Treating vestibular neuronitis

The symptoms of vestibular neuronitis usually settle over a few weeks, even without treatment. However, there are some self-help measures you can take to reduce the severity of your symptoms and help your recovery.

Medication doesn't speed up your recovery, but may beprescribed to help reduce the severity of your symptoms.

Self-help for vestibular neuronitis

If you're feeling nauseous, drink plenty ofwater to avoid becoming dehydrated . It's best to drinklittle and often.

If you have quite severe vertigo and dizziness, you should rest in bed to avoid falling and injuring yourself. After a few days, the worst of these symptoms should have passed and you should no longer feel dizzy all the time.

You can do several things to minimise any remaining feelings of dizziness and vertigo. For example:

  • avoid alcohol
  • avoid bright lights
  • try to cut out noise and anything that causes stress from your surroundings

You should also avoid driving, using tools and machinery, or working at heights if you're feeling dizzy and unbalanced.

Once the dizziness is starting to settle, you should gradually increase your activities around your home. You shouldstart to have walks outside as soon as possible.It may helpto be accompanied by someone, who may even hold your arm until you become confident.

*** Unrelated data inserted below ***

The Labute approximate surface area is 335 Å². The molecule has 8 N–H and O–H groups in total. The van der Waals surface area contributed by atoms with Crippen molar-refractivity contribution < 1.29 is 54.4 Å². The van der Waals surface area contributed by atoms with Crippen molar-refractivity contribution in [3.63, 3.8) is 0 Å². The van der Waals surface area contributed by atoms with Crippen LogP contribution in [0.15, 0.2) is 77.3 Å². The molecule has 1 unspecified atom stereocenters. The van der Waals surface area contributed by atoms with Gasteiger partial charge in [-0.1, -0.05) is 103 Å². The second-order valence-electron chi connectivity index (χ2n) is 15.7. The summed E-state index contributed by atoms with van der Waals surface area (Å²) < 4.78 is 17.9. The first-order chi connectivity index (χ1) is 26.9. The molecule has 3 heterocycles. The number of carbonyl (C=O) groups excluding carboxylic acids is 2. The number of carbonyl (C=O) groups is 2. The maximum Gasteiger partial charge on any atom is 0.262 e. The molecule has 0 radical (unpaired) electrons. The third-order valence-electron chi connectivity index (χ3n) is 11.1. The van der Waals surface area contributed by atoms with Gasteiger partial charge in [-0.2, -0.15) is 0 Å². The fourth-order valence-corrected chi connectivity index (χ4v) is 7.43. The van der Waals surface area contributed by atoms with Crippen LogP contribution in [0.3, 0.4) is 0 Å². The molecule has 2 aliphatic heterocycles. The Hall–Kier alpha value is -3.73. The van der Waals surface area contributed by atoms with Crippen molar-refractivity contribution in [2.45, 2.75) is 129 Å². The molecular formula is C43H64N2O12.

You won't make your condition worse by trying to be active, although it may make you feel dizzy. While you're recovering, it may help to avoid visually distracting environments such as:

  • supermarkets
  • shopping centres
  • busy roads

Thesecan cause feelings of dizziness, because you're moving your eyes around a lot. It can help to keep your eyes fixed on objects, rather than looking around all the time.

Once you're over the worst phase of the illness, physical activity helps you recover, even though it will be unpleasant at first.

Medication for vestibular neuronitis

Your GP may prescribe medication for severe symptoms, such as:

  • a benzodiazepine which reduces activity inside your central nervous system, making your brain less likely to be affected by the abnormal signals coming from your vestibular system
  • an antiemetic which can help with symptoms of nausea and vomiting
  • antibiotics if your vestibular neuronitis is thought to be caused by a bacterial infection

Check the patient information leaflet that comes with your medication for a full list of possible side effects.

Content supplied by the NHS Website

Medically Reviewed by a doctor on 21 Dez 2018